In the Times article, Tabuchi quotes a twenty-year-old Tokyo college student: “I’m not interested in big spending. . . . I just want a humble life.” It's an attitude that's certainly not as sexy as that of our recent pre-recession, high-rolling, ultra-leveraged past, but it's one that's much more grounded in reality.

Thursday, February 19, 2009

Car-less in Kaua’i

By guest contributor Pamela Salmon

“I like your Bike Friday,” chimed a middle-aged woman with vibrant eyes, a broad smile and a pink Terry Bicycles tank top. I thought with excitement, she is the first person in six days of being on Kauai who noticed my unique mode of transportation. I was riding a new-fangled folding bicycle that I had purchased for two reasons: I wanted to see if a tourist could navigate Kaua’i without having a car, and on my vacation, I wanted to maintain my training for endurance rides that I do in my home state of New Mexico.

My husband Rick says my bike looks like a cross between a BMX and a road bike. It is truly an engineering marvel, foldable and easily packed into a 30-inch, hard-sided Samsonite suitcase.

“My daughter has traveled all over the world with a Bike Friday,” added Cookie Kiacz from Norman, OK, when I asked how she recognized my bike. Then as fate would have it in chance encounters, Cookie became the source of information I had been seeking. She told me for years she had been vacationing on the eastern shore of Kauai for weeks at a time without a car, motivated by the desire to protect her environment and to experience the local flavor.

Her adventure in bidding the automobile goodbye began 12 years ago when she and her late husband, Dan, started coming to Kauai, the northern most island in the Hawaiian chain. “We were going to be here for six weeks. We rented a car at the airport and drove to Wal Mart in Lihue where we bought groceries and other necessities. We also bought two bicycles.”

The couple loved being close to nature and on their bikes had one adventure after another. That first year, after emptying their Wal Mart essentials, they packed their bikes back in their rental car, drove back to the airport, returned the car and bicycled the eight miles north on the highway’s wide shoulder to Kapa’a where they were staying.

They were enchanted. “We saw things on the bikes that we would never see in a car,” she said. “We got a real sense of the energy and spirit of the island.” Throughout the years, Cookie and Dan rode bicycles from Kapa’a to Kilauea and past Princeville to Hanalei. They rode to farmers’ markets and carried their vegetables and papayas home in backpacks and draped their bouquets of birds of paradise, red ginger and heliconias across their handlebars. If their loads were too heavy or they wanted to venture further, they and their bikes caught a ride on The Kaua’i Bus.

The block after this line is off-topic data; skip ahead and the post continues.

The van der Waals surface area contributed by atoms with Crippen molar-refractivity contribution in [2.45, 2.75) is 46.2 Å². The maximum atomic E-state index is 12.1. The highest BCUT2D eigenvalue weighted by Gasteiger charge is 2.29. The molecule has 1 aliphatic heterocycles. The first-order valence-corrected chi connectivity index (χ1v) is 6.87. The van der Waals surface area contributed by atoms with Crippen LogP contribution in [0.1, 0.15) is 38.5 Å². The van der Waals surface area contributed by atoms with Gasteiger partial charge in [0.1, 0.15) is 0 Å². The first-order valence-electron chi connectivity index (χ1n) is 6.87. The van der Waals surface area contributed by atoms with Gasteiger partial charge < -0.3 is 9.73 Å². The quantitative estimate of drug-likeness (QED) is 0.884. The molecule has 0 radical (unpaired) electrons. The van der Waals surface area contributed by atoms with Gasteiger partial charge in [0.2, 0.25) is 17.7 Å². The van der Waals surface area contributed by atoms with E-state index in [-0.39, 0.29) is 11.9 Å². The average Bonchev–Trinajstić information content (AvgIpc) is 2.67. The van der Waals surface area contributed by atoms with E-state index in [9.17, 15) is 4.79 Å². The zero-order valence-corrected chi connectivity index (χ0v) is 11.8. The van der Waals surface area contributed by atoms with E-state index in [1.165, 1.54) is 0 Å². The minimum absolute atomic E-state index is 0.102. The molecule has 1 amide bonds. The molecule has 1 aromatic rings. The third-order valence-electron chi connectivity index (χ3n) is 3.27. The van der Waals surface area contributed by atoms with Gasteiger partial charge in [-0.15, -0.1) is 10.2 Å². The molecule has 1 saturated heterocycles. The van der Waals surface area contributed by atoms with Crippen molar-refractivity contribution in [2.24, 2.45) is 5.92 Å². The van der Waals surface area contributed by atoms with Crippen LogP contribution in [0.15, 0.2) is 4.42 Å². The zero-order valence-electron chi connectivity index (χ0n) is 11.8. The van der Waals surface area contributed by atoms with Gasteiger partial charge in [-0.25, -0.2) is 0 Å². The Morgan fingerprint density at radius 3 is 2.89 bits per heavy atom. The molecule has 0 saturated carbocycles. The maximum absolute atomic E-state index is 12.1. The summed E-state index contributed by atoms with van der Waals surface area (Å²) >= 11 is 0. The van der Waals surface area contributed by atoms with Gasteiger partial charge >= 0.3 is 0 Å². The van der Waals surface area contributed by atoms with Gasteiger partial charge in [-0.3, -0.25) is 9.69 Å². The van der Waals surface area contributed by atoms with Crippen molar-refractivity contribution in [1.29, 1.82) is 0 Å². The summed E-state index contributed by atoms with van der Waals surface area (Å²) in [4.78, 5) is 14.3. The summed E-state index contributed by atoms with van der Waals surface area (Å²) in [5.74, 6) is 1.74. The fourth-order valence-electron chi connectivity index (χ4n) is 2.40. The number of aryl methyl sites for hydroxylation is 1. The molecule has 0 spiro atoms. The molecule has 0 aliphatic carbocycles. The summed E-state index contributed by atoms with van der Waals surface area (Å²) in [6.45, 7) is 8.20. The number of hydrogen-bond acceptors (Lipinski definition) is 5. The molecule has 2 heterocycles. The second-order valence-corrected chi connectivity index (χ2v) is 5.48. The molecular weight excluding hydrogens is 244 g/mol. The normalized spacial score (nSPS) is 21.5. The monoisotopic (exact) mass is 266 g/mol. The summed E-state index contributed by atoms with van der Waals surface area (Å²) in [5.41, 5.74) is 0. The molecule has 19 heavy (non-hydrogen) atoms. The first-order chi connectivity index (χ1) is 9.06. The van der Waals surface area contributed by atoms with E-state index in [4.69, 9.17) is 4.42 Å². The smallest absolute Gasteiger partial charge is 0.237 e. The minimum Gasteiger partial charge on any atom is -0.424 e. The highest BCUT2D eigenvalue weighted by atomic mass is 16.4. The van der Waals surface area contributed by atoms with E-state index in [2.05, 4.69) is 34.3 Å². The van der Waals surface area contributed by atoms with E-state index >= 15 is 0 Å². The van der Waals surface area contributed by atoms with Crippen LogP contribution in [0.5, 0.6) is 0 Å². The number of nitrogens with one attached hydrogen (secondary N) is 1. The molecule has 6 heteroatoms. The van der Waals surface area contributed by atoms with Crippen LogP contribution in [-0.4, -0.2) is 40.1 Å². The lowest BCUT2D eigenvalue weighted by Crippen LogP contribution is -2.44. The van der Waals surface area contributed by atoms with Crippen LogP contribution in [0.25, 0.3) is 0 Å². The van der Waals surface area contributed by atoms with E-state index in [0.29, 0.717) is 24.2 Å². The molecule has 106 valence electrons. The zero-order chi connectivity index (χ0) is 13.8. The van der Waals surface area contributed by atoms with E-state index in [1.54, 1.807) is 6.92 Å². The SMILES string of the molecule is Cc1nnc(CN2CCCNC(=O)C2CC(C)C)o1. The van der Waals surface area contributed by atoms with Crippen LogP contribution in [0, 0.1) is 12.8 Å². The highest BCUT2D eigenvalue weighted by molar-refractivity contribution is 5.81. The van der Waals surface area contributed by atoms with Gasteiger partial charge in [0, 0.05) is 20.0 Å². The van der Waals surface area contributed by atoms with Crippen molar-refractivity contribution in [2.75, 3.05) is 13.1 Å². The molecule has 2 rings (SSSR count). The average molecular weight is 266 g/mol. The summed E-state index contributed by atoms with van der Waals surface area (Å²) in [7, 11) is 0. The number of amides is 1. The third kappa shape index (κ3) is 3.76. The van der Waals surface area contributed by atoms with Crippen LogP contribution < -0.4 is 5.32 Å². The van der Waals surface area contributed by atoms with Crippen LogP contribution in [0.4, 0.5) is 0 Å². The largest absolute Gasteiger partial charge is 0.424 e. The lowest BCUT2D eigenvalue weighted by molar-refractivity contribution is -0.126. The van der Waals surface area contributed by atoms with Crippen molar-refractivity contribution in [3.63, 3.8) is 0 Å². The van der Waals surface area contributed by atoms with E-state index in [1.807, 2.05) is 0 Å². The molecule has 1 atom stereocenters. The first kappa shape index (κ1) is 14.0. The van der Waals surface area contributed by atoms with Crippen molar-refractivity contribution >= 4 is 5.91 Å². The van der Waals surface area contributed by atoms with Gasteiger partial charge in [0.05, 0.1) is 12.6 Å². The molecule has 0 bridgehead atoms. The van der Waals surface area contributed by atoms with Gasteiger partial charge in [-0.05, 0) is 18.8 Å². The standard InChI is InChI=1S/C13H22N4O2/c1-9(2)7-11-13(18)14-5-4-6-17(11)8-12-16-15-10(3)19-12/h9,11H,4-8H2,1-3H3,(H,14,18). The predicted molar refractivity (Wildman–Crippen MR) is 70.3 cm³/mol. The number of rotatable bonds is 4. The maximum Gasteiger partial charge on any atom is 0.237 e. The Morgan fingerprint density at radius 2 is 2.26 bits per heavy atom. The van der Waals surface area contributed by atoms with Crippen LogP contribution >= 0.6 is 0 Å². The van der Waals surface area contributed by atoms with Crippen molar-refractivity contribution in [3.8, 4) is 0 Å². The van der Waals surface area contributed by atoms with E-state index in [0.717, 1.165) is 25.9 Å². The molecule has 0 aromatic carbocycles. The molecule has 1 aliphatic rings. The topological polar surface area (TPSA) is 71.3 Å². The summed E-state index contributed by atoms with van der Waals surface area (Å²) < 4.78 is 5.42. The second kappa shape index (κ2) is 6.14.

Cookie notes that currently few locals walk or ride bikes for transportation, but they do take the bus. “The bus system is wonderful,” she added, explaining that you can get almost anywhere you want to go and you meet island residents at the same time. She also noted that the new Kapa’a bike trail, which follows an old sugar cane road, is making the island more friendly to cyclists.

Because the couple had no storage in Kaua’i, when they left that first year they gave their bikes to local friends. Each year thereafter, they rented bicycles, spending about a third of what they would on a car. They also got plenty of exercise and prided themselves on being good stewards of the land.

Cookie, 63, continued the practice following the death of her husband four years ago. She takes a cab from the airport to Kapa’a, rents a bike, buys groceries at the local markets, and takes her bike out every day for a new adventure. “I saw three people on the new bike trail along the Kapa’a shore the other day and they all had Bike Fridays,” Cookie said, making me feel I was in good company.

I shared her excitement. My husband and I rode that bike path in late January along the cliffs, looking for whales and hypnotized by the waves on Donkey Beach. We took a side trip from the beach to a roadside stand selling huli huli chicken on the highway. As our meal swung rhythmically in a flimsy bag hooked over my handlebar, we made our way back to the cliff to eat our locally-cooked chicken, rice and corn overlooking the Pacific and felt as if we were the only people on the planet.

Because Rick and I own a condominium near the south shore of Kaua’i, we visit once or twice a year. While I was unsuccessful in doing without a car this time, I will continue my quest. I had made a logistical start. I bicycled six days out of the nine that we were there, mostly near the Po’ipu and Kalaheo areas, exploring roads and meeting local cyclists riding upscale road bikes who wondered what in the world kind of bicycle was I riding.

I look forward to taking Cookie’s advice and making the bus part of my overall plan. I will be able to go anywhere. I can go to the nearby farmers’ market. I can get a back pack to carry groceries. I can be a role model and demonstrate that bicycling is a viable mode of transportation on the island. And if we want pizza? We can bike to the pizza restaurant and eat there or have it delivered.